Supply and Demand of Audiologists in the US, Part 2

Holly Hosford-Dunn
July 11, 2017

Kelli Marquardt, BS

by Kelli Marquardt, BS (applied mathematics and economics)


On-going research on determinants of the labor market for audiologists is summarized in this series. The model was developed in Part 1. Data, data sources, and summary statistics are described in today’s post.

Analyses used a panel data set with observations for each US state and District of Columbia for the years 2009 to 2014.1 The analyses start in 2009 as that is the last year in which programs transitioned from a master to a doctoral program.2


Data Sources and Treatment, by Variable


  • Bureau of Labor Statistics (BLS): This source was used to compile the total number of audiologists for each state and each year. In addition, the average salaried wage was also obtained from the BLS. To adjust for inflation, the average salaried wage was divided by the CPI with the base year of 1982.
  • American Speech and Hearing Association (ASHA): The number of programs was obtained from ASHA yearly academic reports (CDS education survey data).  These data are available from 2009/2010 school year to the 2014/2015 school year. The observations are recorded as the year of the respective fall semester.
  • Costco Reports: Costco Annual Reports to shareholders and Costco 10-K Annual reports submitted to the Securities and Exchange Commission were accessible through Internet searches for most years included in the present study. 
  • Sources for other variables used in the model were:
  • BLS:  the unemployment rate, represented as annual averages.
  • Bureau of Economic Analysis: per capita income, adjusted to real values given the CPI with base year 1982.
  • US Census: total population and percentage of the population 85 years and older.


Summary Statistics


Table 1 shows the national summary statistics for the variables of interest and Table 2 shows the state summary statistics from years 2009 to 2014.


Change Over Time


Since we are analyzing panel data, a better way to understand the data is to visualize the progression of variables over time. Plots are on the national level, but are representative of the trends within states.

Figure 1. Number of audiologists trend.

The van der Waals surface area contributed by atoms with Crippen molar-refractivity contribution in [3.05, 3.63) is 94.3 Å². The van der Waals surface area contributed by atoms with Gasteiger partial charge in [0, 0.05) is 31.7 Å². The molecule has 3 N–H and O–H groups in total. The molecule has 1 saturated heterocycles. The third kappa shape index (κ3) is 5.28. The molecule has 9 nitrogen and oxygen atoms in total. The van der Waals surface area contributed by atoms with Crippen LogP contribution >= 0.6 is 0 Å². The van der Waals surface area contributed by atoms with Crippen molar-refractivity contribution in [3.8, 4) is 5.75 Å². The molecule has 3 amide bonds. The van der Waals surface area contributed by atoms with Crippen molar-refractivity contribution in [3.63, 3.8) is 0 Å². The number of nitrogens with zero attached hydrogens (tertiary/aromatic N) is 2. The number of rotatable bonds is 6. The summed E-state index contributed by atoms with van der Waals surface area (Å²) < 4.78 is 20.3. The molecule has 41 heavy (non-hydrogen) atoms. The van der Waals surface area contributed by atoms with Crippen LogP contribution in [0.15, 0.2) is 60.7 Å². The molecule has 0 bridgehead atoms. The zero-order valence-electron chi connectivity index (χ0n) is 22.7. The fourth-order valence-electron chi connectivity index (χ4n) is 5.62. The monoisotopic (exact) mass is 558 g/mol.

Figure 1 shows the quantity of audiologists across time.







Figure 2. Real annual earnings trend.

Figure 2 shows the real annual wage trend across time, which are generally increasing over time. This can be indicative of a rise in demand, a fall in supply, or both. Along with Figure 1, we see a scatter of equilibrium quantities which is indicative that over time the market experiences both a shift in supply and a shift in demand. The analysis of this paper attempts to predict the indicators of these shifts




Figure 3 shows both the number of programs over time along with the number of applications and entering students.  While the number of programs and number of entering students stays relatively constant over time, the number of applications increases.3 This suggests that the supply for audiologists would be increasing had there not been a static program and acceptance rate.



Given the model, the identification strategy, and the data, we can now summarize the results in Part 3 of this series.




This results in 306 potential observations. However due to missing observations, we are left with 254 total observations for the final analysis. For example, Alaska did not report the number of audiologists to BLS and thus is removed from the analysis.

Some states require a 4 year AuD degree to practice audiology while some other states still only require a Masters. Unfortunately, we do not have a variable that represents this requirement because dates of transition by state are not compiled in an accessible database, to our knowledge. In addition, for states with the doctoral requirement, audiologists already in the workforce were grandfathered in under licensure laws. We ask readers with knowledge of years of licensure changes in their states to please share this information with us (email to  

The increase in applications may reflect growth of total number of perspective students or a growing trend for applicants to apply to multiple programs. Efforts to obtain data in this regard are under way.


Data Source Access


Bureau of Labor Statistics, U.S. Department of Labor, Occupational Employment Statistics, [Jan.    26, 2017]. For example, the 2011 Audiologist report.    

Communication Sciences and Disorders (CSD) Education Survey Data Reports. [Feb 17, 2017]   

Costco Wholesale Fiscal Year Annual Reports (relevant years). [Mar 25, 2017]

Costco Annual 10-K financial reports to SEC (e.g., FY 2015 10-K). [Mar 25, 2017]

U.S. Bureau of Economic Analysis, [Feb. 17, 2017]:

United States Census.  State Population Totals Tables: 2010:2016, [Jan 18, 2017]


Kelli Marquardt is an Economics PhD Candidate at the University of Arizona. After growing up in Colorado, she attended the University of Dayton and received a Bachelors of Science in Applied Mathematics and Economics in 2016. She has completed her first year in the University of Arizona Economics PhD program and plans for future research in the fields of labor and health economics. Between classes and research, Kelli also works as an teaching assistant and will teach her first college course this summer.

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